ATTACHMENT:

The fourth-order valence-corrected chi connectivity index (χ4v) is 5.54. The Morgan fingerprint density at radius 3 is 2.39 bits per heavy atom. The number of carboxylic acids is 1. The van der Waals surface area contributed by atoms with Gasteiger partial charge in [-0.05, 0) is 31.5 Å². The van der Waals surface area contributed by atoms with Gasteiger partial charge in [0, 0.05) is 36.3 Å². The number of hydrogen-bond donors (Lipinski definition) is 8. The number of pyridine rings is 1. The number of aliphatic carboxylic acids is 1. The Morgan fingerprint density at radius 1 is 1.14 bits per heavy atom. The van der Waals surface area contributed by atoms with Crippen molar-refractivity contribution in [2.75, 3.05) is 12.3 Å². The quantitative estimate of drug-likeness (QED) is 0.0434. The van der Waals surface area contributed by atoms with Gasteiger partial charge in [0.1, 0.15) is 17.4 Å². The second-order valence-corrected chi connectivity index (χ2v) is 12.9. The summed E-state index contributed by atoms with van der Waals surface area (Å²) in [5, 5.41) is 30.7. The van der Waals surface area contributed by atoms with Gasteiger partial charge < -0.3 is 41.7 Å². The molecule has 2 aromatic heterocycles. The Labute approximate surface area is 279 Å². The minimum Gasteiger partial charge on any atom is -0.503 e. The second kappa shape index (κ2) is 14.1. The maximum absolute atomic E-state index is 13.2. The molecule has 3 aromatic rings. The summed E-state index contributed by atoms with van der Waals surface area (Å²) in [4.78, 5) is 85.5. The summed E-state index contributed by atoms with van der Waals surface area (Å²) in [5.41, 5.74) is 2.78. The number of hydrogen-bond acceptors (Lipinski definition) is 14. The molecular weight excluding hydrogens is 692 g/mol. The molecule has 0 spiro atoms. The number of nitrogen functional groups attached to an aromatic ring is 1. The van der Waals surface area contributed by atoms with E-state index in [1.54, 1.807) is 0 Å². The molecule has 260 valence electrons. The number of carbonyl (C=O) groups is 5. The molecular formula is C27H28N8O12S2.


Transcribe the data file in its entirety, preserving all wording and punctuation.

The fourth-order valence-corrected chi connectivity index (χ4v) is 5.54. The Morgan fingerprint density at radius 3 is 2.39 bits per heavy atom. The number of carboxylic acids is 1. The van der Waals surface area contributed by atoms with Gasteiger partial charge in [-0.05, 0) is 31.5 Å². The van der Waals surface area contributed by atoms with Gasteiger partial charge in [0, 0.05) is 36.3 Å². The number of hydrogen-bond donors (Lipinski definition) is 8. The number of pyridine rings is 1. The number of aliphatic carboxylic acids is 1. The Morgan fingerprint density at radius 1 is 1.14 bits per heavy atom. The van der Waals surface area contributed by atoms with Crippen molar-refractivity contribution in [2.75, 3.05) is 12.3 Å². The quantitative estimate of drug-likeness (QED) is 0.0434. The van der Waals surface area contributed by atoms with Gasteiger partial charge in [0.1, 0.15) is 17.4 Å². The second-order valence-corrected chi connectivity index (χ2v) is 12.9. The summed E-state index contributed by atoms with van der Waals surface area (Å²) in [5, 5.41) is 30.7. The van der Waals surface area contributed by atoms with Gasteiger partial charge < -0.3 is 41.7 Å². The molecule has 2 aromatic heterocycles. The Labute approximate surface area is 279 Å². The minimum Gasteiger partial charge on any atom is -0.503 e. The second kappa shape index (κ2) is 14.1. The maximum absolute atomic E-state index is 13.2. The molecule has 3 aromatic rings. The summed E-state index contributed by atoms with van der Waals surface area (Å²) in [4.78, 5) is 85.5. The summed E-state index contributed by atoms with van der Waals surface area (Å²) in [5.41, 5.74) is 2.78. The number of hydrogen-bond acceptors (Lipinski definition) is 14. The molecular weight excluding hydrogens is 692 g/mol. The molecule has 0 spiro atoms. The number of nitrogen functional groups attached to an aromatic ring is 1. The van der Waals surface area contributed by atoms with E-state index in [1.54, 1.807) is 0 Å². The molecule has 260 valence electrons. The number of carbonyl (C=O) groups is 5. The molecular formula is C27H28N8O12S2.